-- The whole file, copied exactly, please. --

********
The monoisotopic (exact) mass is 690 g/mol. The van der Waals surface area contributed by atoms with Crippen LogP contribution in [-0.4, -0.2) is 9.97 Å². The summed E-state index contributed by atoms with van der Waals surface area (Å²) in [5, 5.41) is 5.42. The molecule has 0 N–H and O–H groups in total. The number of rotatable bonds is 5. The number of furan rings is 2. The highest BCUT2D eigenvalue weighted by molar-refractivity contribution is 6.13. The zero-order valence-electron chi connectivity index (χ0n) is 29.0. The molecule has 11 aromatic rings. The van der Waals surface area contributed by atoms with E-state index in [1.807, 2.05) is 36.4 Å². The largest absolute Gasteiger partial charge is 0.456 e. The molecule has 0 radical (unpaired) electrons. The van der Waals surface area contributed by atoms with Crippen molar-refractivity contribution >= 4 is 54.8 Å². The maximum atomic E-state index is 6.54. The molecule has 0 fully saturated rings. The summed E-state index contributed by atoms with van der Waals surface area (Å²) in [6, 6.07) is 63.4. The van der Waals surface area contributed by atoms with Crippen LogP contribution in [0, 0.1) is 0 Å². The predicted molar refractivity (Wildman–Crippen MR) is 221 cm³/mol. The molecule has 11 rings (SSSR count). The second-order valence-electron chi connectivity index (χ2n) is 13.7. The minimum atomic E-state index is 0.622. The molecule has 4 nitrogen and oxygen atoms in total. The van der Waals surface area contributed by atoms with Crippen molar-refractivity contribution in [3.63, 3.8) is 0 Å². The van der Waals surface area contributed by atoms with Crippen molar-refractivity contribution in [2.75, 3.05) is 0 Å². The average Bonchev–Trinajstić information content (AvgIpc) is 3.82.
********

The monoisotopic (exact) mass is 690 g/mol. The van der Waals surface area contributed by atoms with Crippen LogP contribution in [-0.4, -0.2) is 9.97 Å². The summed E-state index contributed by atoms with van der Waals surface area (Å²) in [5, 5.41) is 5.42. The molecule has 0 N–H and O–H groups in total. The number of rotatable bonds is 5. The number of furan rings is 2. The highest BCUT2D eigenvalue weighted by molar-refractivity contribution is 6.13. The zero-order valence-electron chi connectivity index (χ0n) is 29.0. The molecule has 11 aromatic rings. The van der Waals surface area contributed by atoms with E-state index in [1.807, 2.05) is 36.4 Å². The largest absolute Gasteiger partial charge is 0.456 e. The molecule has 0 radical (unpaired) electrons. The van der Waals surface area contributed by atoms with Crippen molar-refractivity contribution >= 4 is 54.8 Å². The maximum atomic E-state index is 6.54. The molecule has 0 fully saturated rings. The summed E-state index contributed by atoms with van der Waals surface area (Å²) in [6, 6.07) is 63.4. The van der Waals surface area contributed by atoms with Crippen LogP contribution in [0, 0.1) is 0 Å². The predicted molar refractivity (Wildman–Crippen MR) is 221 cm³/mol. The molecule has 11 rings (SSSR count). The second-order valence-electron chi connectivity index (χ2n) is 13.7. The minimum atomic E-state index is 0.622. The molecule has 4 nitrogen and oxygen atoms in total. The van der Waals surface area contributed by atoms with Crippen molar-refractivity contribution in [3.63, 3.8) is 0 Å². The van der Waals surface area contributed by atoms with Crippen molar-refractivity contribution in [2.75, 3.05) is 0 Å². The average Bonchev–Trinajstić information content (AvgIpc) is 3.82.